The federal product liability action arose out of an accident which took place on June 28, 1989 on the premises of the Exide Corporation in Allentown, Pennsylvania. Mrazik, a Pennsylvania resident and an employee of Exide, allegedly "suffered personal injuries when one of the batteries which he was filling fell off the conveyor belt, causing an acid burn to his leg." His products liability action alleged, among other things, that Boyson "fail to design, manufacture and sell the conveyor and its parts with due care," "fail to incorporate on the conveyor proper and adequate safety devices for use in safety" and "fail to warn or adequately warn of the dangers attendant upon the use of the conveyor."

The component parts of the conveyor on which Mrazik was working had been sold to Exide by Boyson. Exide incorporated the component parts into its existing conveyor system.

Boyson took the position that it had no coverage in the Mrazik action. As already stated, Boyson had a comprehensive general liability policy with Hartford during the relevant period. An endorsement *fn2 specifically excluded "bodily injury or property damage included within the Contemplated Operations Hazard or the Products Hazard." Products Hazard was defined as follows:

O. Products Hazard includes Bodily Injury and Property Damage arising out of the Named Insured's Products or reliance upon a representation or warranty made at any time with respect thereto, but only if the Bodily Injury or Property Damage occurs away from premises owned by or rented to the Named Insured and after physical possession of such products has been relinquished to others.

Archer & Greiner has represented Boyson "for many years," and on or about April 23, 1991, Archer & Greiner undertook to represent plaintiff in the Mrazik action. According to Boyson, Archer & Greiner knew "full well, based upon their past Discussions concerning Boyson's insurance needs, that Boyson was covered by [Hartford's] comprehensive general liability insurance policy." Boyson now alleges that Archer & Greiner negligently failed to seek coverage because it "apparently did not know" that Pennsylvania law "holds that a products hazard exclusion in a comprehensive general liability policy does not preclude coverage for an action alleging a negligent failure to warn in Pennsylvania." In August 1992, Peter M. Patton, Mrazik's attorney, had so advised Archer & Greiner. On October 13, 1992, John C. Grady, an Archer & Greiner attorney, forwarded Patton's letter to Boyson's broker, stating that Boyson:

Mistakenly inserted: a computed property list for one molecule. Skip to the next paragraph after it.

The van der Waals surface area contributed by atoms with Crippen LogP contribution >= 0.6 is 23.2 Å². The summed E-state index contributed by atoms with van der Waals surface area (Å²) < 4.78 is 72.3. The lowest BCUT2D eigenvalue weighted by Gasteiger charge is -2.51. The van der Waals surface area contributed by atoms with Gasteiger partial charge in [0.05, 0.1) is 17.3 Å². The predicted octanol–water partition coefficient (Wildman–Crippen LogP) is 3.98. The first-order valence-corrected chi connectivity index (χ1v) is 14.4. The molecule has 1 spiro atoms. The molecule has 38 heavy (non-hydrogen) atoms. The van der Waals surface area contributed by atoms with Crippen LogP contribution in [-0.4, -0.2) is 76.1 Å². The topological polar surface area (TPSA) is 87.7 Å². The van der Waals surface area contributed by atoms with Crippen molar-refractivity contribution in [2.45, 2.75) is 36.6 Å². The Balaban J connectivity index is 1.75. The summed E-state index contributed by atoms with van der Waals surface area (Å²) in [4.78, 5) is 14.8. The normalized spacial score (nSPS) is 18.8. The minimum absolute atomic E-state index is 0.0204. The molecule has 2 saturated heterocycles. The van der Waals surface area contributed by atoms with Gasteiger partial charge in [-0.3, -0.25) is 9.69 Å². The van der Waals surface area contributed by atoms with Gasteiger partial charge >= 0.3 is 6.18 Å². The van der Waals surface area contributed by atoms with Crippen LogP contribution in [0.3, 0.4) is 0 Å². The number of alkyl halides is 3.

does not maintain insurance at present for such claims. We have explained this to the plaintiff. We are in a position where there is a significant exposure to Boyson for which they have neither insurance coverage nor adequate reserves. ... The plaintiff has raised ... that Pennsylvania case law has interpreted exclusions in these policies for products hazards are not applicable to claims for negligent failure to warn. ... Please review ... and let me know if there is a possibility that coverage may exist for this claim and how Boyson must go about invoking it to address this problem.

Grady also wrote to Patton the same day. He advised Patton that he had "written to the insurance broker regarding [Patton's] position that [Boyson's] policy may provide coverage for Mr. Mrazik's claim." Grady added that Boyson "feels strongly that they do not have any liability for Mr. Mrazik's injury and they have no presently involved insurance coverage or reserves to provide a lump sum settlement to Mr. Mrazik."

Settlement was subsequently discussed. According to plaintiff, on the advice of Archer & Greiner, Boyson's president "very reluctantly" agreed to settle the Mrazik matter on October 30, 1992 for $132,500. On October 30, 1992 Grady wrote directly to Hartford discussing the case, the question of coverage, and the settlement Discussions. He advised Hartford "that Boyson intends to enter into this settlement to cap its potential liability unless I hear from you to the contrary." *fn3 Grady added:

One other aspect that the plaintiff has expressed an interest in pursuing is receiving a denial of coverage from you and based on it taking an assignment of a bad faith action from Boyson to pursue collection of a stipulated judgment. As I have expressed to you I am very uncomfortable about Boyson participating in such a process. In practical terms I also suspect that if the plaintiff knew coverage was available that their settlement number would go up, i.e.; if they see the Hartford as a party to be released they would revise their figure upward to settle or they may refuse to consummate the settlement without a denial letter from the Hartford.